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Richard Larkin demonstration
Seascape in acrylics, 14 June 2013

Visit him at www.richardlarkin.co.uk or email ricart52@hotmail.co.uk

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Richard was obviously very keen on Chroma Atelier Interactive Acrylics: he even had the T-shirt.

Invented in Australia to cope with high outback temperatures (faster drying) the paint can be revived from a tacky state by spraying with plain water.

Apparently-dried brushes can also been revied with warm water. Beyond that, you can use Atelier's "Unlocking Formula" which makes even dried paint workable again.
Richard is an extremely-limited-palette painter. This evening, apart from titanium white, he used only three colours: light red ochre, yellow ochre and cobalt blue hue.

He said these were all transparent so that he could glaze with them.
To make the surface more interesting he likes to mix the paint on the canvas - tonight a pre-stretched one, about 16" x 32".

Starting with yellow ochre and white on a large flat (No 20?) synthetic brush he swept paint back and forth across the canvas. He continued immediately with the cobalt and the same unwashed brush. These colours combine to be more grey than green - fine for sky.
Then he put a few touches of red into the sky and a strip of it on what I imagined would be the horizon. But as he kept sweeping across and adding more white and the other colours the horizon disappeared again.

A stronger blue went into the sea. Yellow started the sand. Touches of red warmed it up and all the time the brush was moving across the scene, smoothing out any glaring patches of colour and removing any tackiness by spreading a little water .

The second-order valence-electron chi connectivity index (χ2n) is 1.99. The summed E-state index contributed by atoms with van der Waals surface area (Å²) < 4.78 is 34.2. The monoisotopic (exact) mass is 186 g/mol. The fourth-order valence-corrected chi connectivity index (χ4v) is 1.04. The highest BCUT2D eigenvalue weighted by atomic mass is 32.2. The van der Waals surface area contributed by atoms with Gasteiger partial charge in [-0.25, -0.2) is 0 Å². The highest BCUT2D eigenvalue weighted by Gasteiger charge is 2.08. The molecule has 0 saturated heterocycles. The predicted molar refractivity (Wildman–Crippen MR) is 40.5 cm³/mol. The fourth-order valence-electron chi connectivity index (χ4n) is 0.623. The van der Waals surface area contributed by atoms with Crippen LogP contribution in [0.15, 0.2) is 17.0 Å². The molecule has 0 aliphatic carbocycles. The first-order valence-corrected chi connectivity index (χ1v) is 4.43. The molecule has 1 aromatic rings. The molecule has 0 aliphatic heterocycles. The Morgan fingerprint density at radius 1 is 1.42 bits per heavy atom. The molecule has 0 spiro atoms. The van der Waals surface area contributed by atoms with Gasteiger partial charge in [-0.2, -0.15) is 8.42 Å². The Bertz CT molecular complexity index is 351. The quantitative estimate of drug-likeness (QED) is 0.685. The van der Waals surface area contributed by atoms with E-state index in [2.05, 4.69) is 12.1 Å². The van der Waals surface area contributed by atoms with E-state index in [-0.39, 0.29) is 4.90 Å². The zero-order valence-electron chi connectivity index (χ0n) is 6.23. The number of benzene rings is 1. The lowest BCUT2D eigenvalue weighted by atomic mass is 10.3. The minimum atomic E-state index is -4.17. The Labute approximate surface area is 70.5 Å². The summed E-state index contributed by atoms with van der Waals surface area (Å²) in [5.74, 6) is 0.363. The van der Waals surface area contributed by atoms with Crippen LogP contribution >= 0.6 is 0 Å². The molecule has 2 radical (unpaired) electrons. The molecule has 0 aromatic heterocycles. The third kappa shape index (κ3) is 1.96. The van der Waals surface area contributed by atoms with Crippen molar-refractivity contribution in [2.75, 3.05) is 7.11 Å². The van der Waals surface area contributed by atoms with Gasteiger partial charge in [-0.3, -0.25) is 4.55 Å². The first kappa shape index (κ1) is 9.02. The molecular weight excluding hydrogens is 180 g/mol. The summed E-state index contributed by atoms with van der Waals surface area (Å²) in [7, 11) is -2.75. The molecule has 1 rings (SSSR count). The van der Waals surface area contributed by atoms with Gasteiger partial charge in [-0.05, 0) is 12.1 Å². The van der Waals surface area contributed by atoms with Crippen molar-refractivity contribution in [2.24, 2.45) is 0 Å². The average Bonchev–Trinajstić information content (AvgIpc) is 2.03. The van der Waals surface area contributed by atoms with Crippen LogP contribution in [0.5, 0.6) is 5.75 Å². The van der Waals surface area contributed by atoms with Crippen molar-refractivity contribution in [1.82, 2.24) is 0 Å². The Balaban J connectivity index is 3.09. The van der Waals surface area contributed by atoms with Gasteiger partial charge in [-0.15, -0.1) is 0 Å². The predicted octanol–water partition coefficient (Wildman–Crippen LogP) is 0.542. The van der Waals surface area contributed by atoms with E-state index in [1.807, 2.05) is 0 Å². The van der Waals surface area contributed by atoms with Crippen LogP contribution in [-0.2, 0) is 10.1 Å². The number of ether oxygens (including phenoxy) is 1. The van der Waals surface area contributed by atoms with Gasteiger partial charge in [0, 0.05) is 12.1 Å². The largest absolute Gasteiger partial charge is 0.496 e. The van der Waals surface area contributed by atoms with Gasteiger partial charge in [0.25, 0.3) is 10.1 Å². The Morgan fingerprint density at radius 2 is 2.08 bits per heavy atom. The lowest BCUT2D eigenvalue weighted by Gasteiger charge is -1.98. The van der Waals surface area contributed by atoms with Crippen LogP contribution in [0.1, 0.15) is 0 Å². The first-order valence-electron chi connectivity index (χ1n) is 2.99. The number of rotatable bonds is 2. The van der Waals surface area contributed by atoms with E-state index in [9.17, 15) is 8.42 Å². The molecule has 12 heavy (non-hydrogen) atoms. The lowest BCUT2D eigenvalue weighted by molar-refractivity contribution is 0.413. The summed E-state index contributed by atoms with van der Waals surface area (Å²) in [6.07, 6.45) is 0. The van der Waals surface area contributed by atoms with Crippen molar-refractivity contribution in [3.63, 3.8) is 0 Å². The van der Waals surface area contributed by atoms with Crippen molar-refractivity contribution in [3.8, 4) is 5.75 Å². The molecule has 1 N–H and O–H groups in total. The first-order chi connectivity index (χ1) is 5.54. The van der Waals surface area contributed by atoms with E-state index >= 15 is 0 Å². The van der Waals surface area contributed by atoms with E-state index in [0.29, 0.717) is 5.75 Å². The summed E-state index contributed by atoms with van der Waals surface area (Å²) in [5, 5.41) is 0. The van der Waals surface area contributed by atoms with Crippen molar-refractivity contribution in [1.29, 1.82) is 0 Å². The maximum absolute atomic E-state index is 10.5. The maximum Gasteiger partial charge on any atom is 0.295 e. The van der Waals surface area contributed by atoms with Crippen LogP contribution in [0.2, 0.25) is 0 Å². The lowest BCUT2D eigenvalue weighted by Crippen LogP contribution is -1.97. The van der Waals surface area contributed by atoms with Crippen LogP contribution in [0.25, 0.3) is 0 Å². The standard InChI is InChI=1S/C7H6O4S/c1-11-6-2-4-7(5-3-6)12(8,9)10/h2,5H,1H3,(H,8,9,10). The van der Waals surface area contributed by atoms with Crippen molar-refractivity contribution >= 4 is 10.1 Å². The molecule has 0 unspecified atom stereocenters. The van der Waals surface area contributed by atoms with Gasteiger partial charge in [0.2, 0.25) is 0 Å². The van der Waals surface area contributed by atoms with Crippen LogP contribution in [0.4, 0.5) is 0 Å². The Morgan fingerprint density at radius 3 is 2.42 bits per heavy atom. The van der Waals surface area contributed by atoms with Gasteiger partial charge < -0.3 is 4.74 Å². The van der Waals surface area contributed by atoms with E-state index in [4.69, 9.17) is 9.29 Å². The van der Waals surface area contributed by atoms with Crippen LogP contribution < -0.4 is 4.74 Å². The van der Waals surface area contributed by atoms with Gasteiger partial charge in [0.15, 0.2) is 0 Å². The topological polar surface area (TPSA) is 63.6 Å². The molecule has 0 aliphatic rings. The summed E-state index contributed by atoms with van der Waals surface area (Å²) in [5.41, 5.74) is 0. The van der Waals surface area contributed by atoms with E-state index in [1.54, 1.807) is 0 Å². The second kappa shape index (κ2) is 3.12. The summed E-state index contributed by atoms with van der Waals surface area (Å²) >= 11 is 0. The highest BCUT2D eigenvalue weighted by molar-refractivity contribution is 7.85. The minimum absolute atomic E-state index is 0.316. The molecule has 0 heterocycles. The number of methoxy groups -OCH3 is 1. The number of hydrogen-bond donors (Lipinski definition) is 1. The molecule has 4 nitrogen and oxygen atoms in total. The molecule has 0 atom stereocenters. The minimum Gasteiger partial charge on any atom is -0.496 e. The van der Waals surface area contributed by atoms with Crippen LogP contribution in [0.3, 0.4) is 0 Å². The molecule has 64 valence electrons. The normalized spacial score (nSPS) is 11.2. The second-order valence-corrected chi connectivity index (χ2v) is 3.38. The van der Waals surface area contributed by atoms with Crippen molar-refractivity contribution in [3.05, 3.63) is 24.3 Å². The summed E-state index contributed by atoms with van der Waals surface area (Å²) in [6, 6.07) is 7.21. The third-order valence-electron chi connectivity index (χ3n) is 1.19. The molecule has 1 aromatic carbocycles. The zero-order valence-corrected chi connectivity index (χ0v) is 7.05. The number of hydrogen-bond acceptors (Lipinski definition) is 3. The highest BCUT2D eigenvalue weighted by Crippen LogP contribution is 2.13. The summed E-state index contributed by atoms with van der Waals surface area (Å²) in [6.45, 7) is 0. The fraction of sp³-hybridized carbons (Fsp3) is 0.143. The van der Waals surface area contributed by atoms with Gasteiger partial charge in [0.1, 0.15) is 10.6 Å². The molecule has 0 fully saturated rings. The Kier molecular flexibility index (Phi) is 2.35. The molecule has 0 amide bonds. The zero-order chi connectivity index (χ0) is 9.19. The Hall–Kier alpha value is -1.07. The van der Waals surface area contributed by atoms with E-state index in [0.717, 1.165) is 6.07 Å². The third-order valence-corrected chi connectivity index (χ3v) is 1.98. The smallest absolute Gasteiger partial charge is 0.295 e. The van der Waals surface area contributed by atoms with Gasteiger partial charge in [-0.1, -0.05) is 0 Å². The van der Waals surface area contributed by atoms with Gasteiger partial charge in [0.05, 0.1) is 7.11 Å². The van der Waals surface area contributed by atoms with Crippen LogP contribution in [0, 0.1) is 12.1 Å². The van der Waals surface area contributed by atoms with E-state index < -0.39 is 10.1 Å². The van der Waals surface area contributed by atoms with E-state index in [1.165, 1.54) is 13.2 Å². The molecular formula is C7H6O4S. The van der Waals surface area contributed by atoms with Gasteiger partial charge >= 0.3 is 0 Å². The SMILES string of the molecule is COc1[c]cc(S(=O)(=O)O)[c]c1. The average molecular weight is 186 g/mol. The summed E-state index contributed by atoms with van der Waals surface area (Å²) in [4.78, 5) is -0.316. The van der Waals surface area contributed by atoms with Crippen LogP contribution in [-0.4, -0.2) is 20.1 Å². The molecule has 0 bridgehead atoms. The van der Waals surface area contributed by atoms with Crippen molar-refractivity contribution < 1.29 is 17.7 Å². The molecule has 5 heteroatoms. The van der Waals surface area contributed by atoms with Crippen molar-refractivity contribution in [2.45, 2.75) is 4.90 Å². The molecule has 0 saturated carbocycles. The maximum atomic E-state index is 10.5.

Then the first rock was started with thick blue and red, and higlight touches of white/yellow. I say "started" deliberately, because for the rest of the evening Richard kept coming back, adding touches of colour, smoothing edges, dragging down for reflections, drawing off-white lines where rock met sand (and then spreading them out again).

With a smaller flat brush, he added horizontal strips of off-white for waves but immediately almost removed them by smoothing back and fore.
White and yellow clouds appeared but these, again, were smoothed almost to invisibility.

The horizon was not straight enough for him so he over-painted the distant water with more blue and added white into the sky above the horizon. This meant that the wavelets needed re-doing.

Lines of rock were added, more blue and white brought water in over the sand and strips of off-white made highlights and splashes.
The foreground was first darkened and later lightened. Yellow was over-painted with red and blue. Clouds were re-introduced. Reflections came and went.

In fact, all the latter half of the demo was one of repeated adjustment. In a way I found it encouraging because it left me feeling that it doesn't matter if you get it wrong - you can always blend it in or even overpaint it! Thanks!.
A few asides:

He always mixes his own greens, recommending black and yellow.

Try strengthening the canvas by painting the back of it.

Keep the water mister well back from the canvas.

Finish with a waterproof glaze.
It will be interesting to see what happens if Richard does more work on this canvas at home.
He said he would try to remember to send us a photo of the finished work.

Thank you, Richard , for an interesting evening.

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